Cinnamylidene acetic acid was synthesized according to the method described in U.S. Pat. No. 3,257,664, the disclosure of which is incorporated herein by reference. In general, 104 gms of malonic acid (Aldrich), 126 ml of trans-cinnamaldehyde and 90 ml of pyridine were mixed and exposed to slight heating for complete solubilization of the reaction mixture. Piperidine (0.25 ml) was then added, and the mixture was allowed to stand at room temperature for approximately 26 hours. The reaction mixture was then refluxed at 115° C. for 18 hours. When the reaction was completed, the reaction mixture was allowed to cool to room temperature. In turn, the solution was poured into cold dilute (5 w/v %) hydrochloric acid. The resulting yellowish solid cake was washed repeatedly with deionized water, and the wet product was crystallized from ethyl alcohol to give cinnamylidene acetic acid (65.22 gms). The purity of cinnamylidene acetic acid was determined by 1 HNMR and UV spectroscopy. 1 HNMR (CDCl3 -TMS): δ=6.1 ppm (d, 2H), δ=6.9 ppm (t, 2H), δ=7.5 ppm (m, 5H). The --COOH proton could not be detected in the NMR spectrum, but the product of the esterification reaction between cinnamylidene acetic chloride and polyethylene glycol established its existence. UV (in dichloromethane): λmax =313 nm, ε=37,390 L3 mol-1 cm-1, λmax =250 nm, ε=1985 L3 mol-1 cm-1.
Synthesis of Cinnamylidene Acetyl Chloride
Cinnamylidene acetyl chloride was prepared by stirring approximately 17.15 gms of cinnamylidene acetic acid with 30 ml thionyl chloride in 300 ml of petroleum ether for 12 hours at room temperature. The reaction mixture was then refluxed for 4 hours in an oil bath at a temperature of approximately 40 to 50° C. The excess thionyl chloride and the petroleum ether were removed under reduced pressure. 1 HNMR: δ=6.2 ppm (d, 2H), δ=6.9 ppm (q, 2H), δ=7.5 ppm (m, 5H). UV (in dichloromethane): λmax =333 nm, λmin =256 nm.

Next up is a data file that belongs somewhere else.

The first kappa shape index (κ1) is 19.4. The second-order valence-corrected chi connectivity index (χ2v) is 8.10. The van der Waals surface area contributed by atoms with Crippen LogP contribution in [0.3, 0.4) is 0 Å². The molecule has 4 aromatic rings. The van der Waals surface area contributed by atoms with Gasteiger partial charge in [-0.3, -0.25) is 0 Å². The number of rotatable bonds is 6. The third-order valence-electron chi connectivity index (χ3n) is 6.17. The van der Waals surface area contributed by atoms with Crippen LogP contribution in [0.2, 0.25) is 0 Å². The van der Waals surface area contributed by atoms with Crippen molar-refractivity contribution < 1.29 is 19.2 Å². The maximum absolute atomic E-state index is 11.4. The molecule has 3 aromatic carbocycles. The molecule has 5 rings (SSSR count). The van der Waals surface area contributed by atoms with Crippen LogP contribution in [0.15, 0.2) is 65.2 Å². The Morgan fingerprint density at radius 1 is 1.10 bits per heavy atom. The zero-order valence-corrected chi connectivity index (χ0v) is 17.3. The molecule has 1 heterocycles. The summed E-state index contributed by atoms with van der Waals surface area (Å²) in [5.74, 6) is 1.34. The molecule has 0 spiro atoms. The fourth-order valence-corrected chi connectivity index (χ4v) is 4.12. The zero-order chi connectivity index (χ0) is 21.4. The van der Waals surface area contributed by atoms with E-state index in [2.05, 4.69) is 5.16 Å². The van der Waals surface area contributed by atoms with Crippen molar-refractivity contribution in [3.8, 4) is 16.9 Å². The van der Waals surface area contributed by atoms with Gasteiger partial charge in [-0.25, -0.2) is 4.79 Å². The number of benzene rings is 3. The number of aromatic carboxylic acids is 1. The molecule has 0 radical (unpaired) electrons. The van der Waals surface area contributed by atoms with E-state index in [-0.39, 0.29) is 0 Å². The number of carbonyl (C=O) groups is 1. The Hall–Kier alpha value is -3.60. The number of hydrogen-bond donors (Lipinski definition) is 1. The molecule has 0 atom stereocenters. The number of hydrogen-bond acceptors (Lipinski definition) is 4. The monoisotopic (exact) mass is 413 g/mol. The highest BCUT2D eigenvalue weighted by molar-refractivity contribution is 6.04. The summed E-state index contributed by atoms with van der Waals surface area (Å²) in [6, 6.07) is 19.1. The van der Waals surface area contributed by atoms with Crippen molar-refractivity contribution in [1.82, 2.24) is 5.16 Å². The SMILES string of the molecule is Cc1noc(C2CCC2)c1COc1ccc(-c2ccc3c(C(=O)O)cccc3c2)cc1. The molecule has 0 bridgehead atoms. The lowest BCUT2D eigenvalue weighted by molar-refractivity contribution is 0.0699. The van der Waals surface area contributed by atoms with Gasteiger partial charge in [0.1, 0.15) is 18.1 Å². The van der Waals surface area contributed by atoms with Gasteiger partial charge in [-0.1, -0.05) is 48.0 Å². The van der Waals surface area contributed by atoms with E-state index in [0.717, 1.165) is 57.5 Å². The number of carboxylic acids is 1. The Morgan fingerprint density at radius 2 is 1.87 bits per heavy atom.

Synthesis of the Photosensitive b-PEG-Cinnamylidene Acetate
The photosensitive polymer was prepared by a crosslinking reaction between b-PEG (four-armed) and cinnamylidene acetyl chloride as illustrated schematically in FIG. 1. The photoreversible nature of the photopolymerization reaction is also illustrated schematically in FIG. 2. FIGS. 3A and 3B illustrate the 1 HNMR spectra of b-PEG and cinnamylidene acetate-modified b-PEG (69% degree of substitution) in deuterium oxide (D2 O). The degree of substitution was 0.6575 mol % content of cinnamylidene acetate (CA) as determined by UV. The appearance of characteristic proton peaks at δ=7.5 ppm, δ=6.9 ppm and δ=6.1 ppm indicated the presence of the cinnamylidene acetyl moiety as a pendant group of the b-PEG molecule. The degree of substitution of photosensitive groups can also be calculated from the integral ratio between the cinnamylidene acetate and the polyethylene glycol (which appeared at δ=3.6 ppm). Both the UV method and the 1 HNMR method of calculating the degree of substitution (or modification) of the b-PEG molecule provided similar results.
The UV spectrum of the b-PEG-cinnamylidene acetate (b-PEG-CA) (degree of substitution determined to be 69% by UV, 1.11×10-6 moles/L) in dichloromethane is shown in FIG. 4. Unmodified b-PEG in dichloromethane shows no significant absorption from 240 nm to 360 nm. Therefore, the characteristic absorption peak of b-PEG-CA at 313 nm indicated the cinnamylidene acetate moiety. The UV absorption spectrum of the photosensitive b-PEG, resembles the UV spectrum of poly(vinyl cinnamylideneacetate) compounds which have been investigated and well characterized. See U.S. Pat. No. 3,767,415; Tanaka, H. et al., "Photoreversible Reactions of Polymers Containing Cinnamylidene Derivatives and the Model Compounds," J. Poly. Sci., 15:2685-2689 (1977); Tanaka, H. et al., "Photochemistry of Poly(vinyl cinnamylideneacetate) and Related Compounds," J. Poly. Sci., 10:1729-1743 (1972); Tanaka, H. et al., "Photosensitivity of Polyvinylesters of Substituted Cinnamylideneacetic Acids," J. Poly. Sci., 10:3279-3287 (1972); and Tanaka, H. et al., "Photoreversible Reactions of Poly(vinyl cinnamylideneacetate) and its Model Compound," J. Poly. Sci., 12:1125-1130 (1974). The UV absorption spectra of cinnamylidene acetic acid (CAA) and cinnamylidene acetyl chloride (CAC) are illustrated in FIG. 5. The absorption maximum and minimum wavelengths for CAC (λmax =333 nm, λmin =256 nm) are higher than the absorption maximum and minimum wavelengths for CAA (λmax =313 nm, λmin =251 nm). Since the absorption maximum and minimum wavelengths of the CAA were similar to those for the modified b-PEG, CAA was used as the model compound for the evaluation of the extinction coefficient of b-PEG-CA at its absorption maximum (ε=37,390 L3 mol-1 cm-1). The degree of substitution in b-PEG-CA was then estimated from the UV spectrum of the photosensitive polymer by using the absorption extinction coefficient of the model compound.
Photogelation of Cinnamylidene Acetate-Modified b-PEG